Approving Minutes of Meetings You Didn’t Attend

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Frayda Bluestein

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The closed session meeting was contentious. Three of the five board members were ready to fire the manager. They were going off the board and were anxious to push for a vote on the dismissal before the election in November. The final vote was taken in open session and the manager was out. Then, new members took office. At the January meeting, the consent agenda includes approval of the November and December meeting minutes, including the minutes and general account of the closed session about the manager. The three new members are reluctant to vote on the approval of the November minutes. They are not sure whether they can, legally, or should, politically, vote on minutes of a meeting they did not attend. Furthermore, they do not support the firing and do not want to create the impression that they approve of what was done. Are the new members allowed to vote? If so, is there a legal basis for them to be excused from voting based on their concerns about the actions taken?

This blog post reviews the concept of a local government as a continuous entity, the need for and meaning of the approval of minutes, and the ongoing power of boards to create and maintain an accurate record of their proceedings.

Local Governments as Continuous Entities

The answer to the legal question posed above is that board members legally may approve minutes of meetings that took place before they were elected. Members also should do so, unless they have specific, reliable information or evidence that they are not accurate. This result flows from the legal recognition of a local government as a continuous body, even though the individuals who serve on its governing board change over time.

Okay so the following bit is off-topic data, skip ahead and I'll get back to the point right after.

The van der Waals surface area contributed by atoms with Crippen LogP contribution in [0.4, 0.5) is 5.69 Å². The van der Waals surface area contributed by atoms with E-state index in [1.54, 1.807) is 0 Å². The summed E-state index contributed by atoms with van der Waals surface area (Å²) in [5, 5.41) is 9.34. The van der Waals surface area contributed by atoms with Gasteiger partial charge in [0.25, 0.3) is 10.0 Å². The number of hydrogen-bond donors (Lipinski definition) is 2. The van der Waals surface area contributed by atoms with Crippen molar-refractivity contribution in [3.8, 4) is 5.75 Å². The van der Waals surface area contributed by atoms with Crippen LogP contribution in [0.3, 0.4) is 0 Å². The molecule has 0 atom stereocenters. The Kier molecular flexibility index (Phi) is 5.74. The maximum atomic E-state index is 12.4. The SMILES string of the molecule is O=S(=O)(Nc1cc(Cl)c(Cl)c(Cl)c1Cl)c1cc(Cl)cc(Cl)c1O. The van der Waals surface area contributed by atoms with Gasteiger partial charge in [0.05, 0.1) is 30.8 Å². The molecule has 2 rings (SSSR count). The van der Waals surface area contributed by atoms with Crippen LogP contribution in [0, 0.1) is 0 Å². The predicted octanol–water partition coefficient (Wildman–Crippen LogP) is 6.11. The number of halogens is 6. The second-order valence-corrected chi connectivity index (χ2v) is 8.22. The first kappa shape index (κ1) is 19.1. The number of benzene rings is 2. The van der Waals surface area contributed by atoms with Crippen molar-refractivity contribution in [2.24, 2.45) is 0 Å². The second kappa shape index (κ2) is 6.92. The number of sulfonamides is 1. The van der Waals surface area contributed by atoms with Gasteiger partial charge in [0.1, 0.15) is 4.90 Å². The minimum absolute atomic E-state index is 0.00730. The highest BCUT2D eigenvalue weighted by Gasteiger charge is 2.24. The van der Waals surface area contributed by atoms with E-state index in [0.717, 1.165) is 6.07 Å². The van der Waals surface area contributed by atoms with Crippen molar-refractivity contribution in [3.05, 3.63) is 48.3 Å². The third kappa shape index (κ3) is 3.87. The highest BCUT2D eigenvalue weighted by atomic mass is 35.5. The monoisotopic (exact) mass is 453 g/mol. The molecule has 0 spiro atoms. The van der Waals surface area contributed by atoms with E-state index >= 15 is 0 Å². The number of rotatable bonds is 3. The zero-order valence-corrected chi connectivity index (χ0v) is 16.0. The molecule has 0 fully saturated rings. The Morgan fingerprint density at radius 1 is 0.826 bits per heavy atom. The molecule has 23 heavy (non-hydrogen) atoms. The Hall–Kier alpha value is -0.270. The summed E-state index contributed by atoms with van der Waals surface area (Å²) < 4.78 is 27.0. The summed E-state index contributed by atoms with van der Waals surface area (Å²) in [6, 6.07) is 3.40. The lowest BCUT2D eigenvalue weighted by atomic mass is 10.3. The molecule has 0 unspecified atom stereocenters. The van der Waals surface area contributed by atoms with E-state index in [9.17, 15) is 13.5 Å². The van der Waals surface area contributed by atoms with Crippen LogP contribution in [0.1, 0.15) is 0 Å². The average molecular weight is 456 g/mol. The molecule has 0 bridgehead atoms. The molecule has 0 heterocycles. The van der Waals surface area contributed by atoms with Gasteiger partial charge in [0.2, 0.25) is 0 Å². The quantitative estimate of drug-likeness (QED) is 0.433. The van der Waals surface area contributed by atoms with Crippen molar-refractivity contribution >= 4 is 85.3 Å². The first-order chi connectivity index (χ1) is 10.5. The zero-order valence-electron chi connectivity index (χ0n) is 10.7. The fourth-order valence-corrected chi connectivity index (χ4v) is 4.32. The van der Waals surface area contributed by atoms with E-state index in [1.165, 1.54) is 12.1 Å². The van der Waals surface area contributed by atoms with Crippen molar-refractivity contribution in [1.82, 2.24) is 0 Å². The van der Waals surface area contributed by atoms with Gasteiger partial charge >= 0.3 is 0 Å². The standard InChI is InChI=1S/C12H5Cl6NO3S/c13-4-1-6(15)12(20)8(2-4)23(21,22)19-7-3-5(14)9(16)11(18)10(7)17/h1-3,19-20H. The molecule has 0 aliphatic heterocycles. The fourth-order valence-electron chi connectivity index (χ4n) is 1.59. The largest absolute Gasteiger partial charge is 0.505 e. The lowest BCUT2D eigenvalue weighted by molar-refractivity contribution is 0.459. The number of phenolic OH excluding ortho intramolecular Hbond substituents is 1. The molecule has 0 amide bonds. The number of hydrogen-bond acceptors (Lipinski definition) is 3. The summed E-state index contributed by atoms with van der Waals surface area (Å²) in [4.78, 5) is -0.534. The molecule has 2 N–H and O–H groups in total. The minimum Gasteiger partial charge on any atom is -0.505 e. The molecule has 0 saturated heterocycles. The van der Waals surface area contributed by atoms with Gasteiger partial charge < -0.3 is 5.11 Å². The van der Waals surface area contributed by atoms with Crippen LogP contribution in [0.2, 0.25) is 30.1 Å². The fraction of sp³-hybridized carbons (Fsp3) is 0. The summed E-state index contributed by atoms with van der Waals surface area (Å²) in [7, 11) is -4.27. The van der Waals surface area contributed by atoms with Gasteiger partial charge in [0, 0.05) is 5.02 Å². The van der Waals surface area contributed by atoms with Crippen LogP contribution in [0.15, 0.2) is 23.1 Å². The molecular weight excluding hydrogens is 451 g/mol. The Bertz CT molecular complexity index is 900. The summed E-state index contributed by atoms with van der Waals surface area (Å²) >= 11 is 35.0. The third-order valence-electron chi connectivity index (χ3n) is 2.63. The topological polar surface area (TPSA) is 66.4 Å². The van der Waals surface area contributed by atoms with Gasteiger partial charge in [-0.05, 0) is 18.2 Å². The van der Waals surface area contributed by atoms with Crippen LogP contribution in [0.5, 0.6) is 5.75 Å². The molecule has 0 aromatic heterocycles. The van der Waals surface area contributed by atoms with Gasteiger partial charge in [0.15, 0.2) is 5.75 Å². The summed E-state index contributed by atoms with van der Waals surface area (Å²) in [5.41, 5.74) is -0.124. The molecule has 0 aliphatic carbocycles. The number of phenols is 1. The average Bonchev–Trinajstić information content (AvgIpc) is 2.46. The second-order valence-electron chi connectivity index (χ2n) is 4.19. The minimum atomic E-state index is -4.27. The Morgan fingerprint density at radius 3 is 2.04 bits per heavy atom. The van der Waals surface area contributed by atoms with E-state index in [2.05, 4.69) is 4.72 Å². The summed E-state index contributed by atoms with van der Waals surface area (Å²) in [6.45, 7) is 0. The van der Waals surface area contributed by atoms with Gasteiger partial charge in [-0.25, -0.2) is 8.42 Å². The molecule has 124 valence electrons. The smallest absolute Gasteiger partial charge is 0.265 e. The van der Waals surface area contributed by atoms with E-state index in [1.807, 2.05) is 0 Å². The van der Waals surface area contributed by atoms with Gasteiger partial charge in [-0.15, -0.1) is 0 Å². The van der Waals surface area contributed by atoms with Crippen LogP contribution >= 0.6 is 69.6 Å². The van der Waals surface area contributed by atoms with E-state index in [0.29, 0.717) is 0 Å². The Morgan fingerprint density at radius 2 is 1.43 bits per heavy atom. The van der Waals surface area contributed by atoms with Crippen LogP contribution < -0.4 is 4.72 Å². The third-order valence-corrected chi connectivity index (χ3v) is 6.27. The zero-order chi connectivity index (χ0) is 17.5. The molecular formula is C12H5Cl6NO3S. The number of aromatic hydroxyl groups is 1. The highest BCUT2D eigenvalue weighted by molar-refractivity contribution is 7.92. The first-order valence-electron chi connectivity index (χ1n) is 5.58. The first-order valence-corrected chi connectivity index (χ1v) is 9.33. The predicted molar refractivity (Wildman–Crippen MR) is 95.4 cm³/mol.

My long time colleague and expert in local government law, Fleming Bell, explains it like this: “I liken the board to a train, running on a track that begins at the time that the local government was created and extends indefinitely into the future.  The passengers on the train are the board members, and the engineer is the presiding officer.  Whenever board members or presiding officers (passengers or engineers) leave office, they get off the train.  The new board members or presiding officers take their places as passengers or engineers.  The train, however, continues existing and moving along. As the train continues to exist and move along, so the local government and the governing board as an entity continue to exist and move indefinitely into the future.  Carrying the analogy further, just as the train can only act through its current passengers and engineer, so the local government can only act through its current board and presiding officer. The current board is the only body that can approve the minutes at any given point in time.  When persons leave the board, they lose their ability to vote on approving the minutes even of meetings in which they participated, and when new persons join the board, they become empowered to approve the minutes even of meetings that they did not attend.”  Well put, Fleming!

As stated (less colorfully) in McQuillin The Law of Municipal Corporations “A municipal governing body is generally considered to be a continuous body regardless of changes in its personnel … Accordingly, proceedings that have been lawfully begun by a preceding council can be prosecuted by succeeding councils until completed and made effective.” 4 McQuillin Mun. Corp. § 13:60 (3d ed.).  North Carolina cases have recognized the continuity of local governments. In Norfolk Southern R.R. v. Reid, 187 N.C. 320 (1924), the dispute centered upon the validity of a tax levy approved by the board of county commissioners, and the issue turned on whether the tax rate was accurately described in the board minutes. The court noted that the current board has an inherent right to correct the journal of the county’s proceedings. In a subsequent decision involving the same issue the Court said, “We have held that while a board of county commissioners cannot with retroactive effect change a tax which it has purposely imposed in the way the law prescribes, it may correct an erroneous entry upon the minutes so that the record shall, in the language of the law, ‘speak the truth’ concerning the tax.” Atlantic Coast Line R. Co. v. Lenoir County, 200 N.C. 494 (1931). If the board that is presently sitting has the power to correct the minutes of prior boards, then presumably it can also approve the minutes of boards that came before it as well.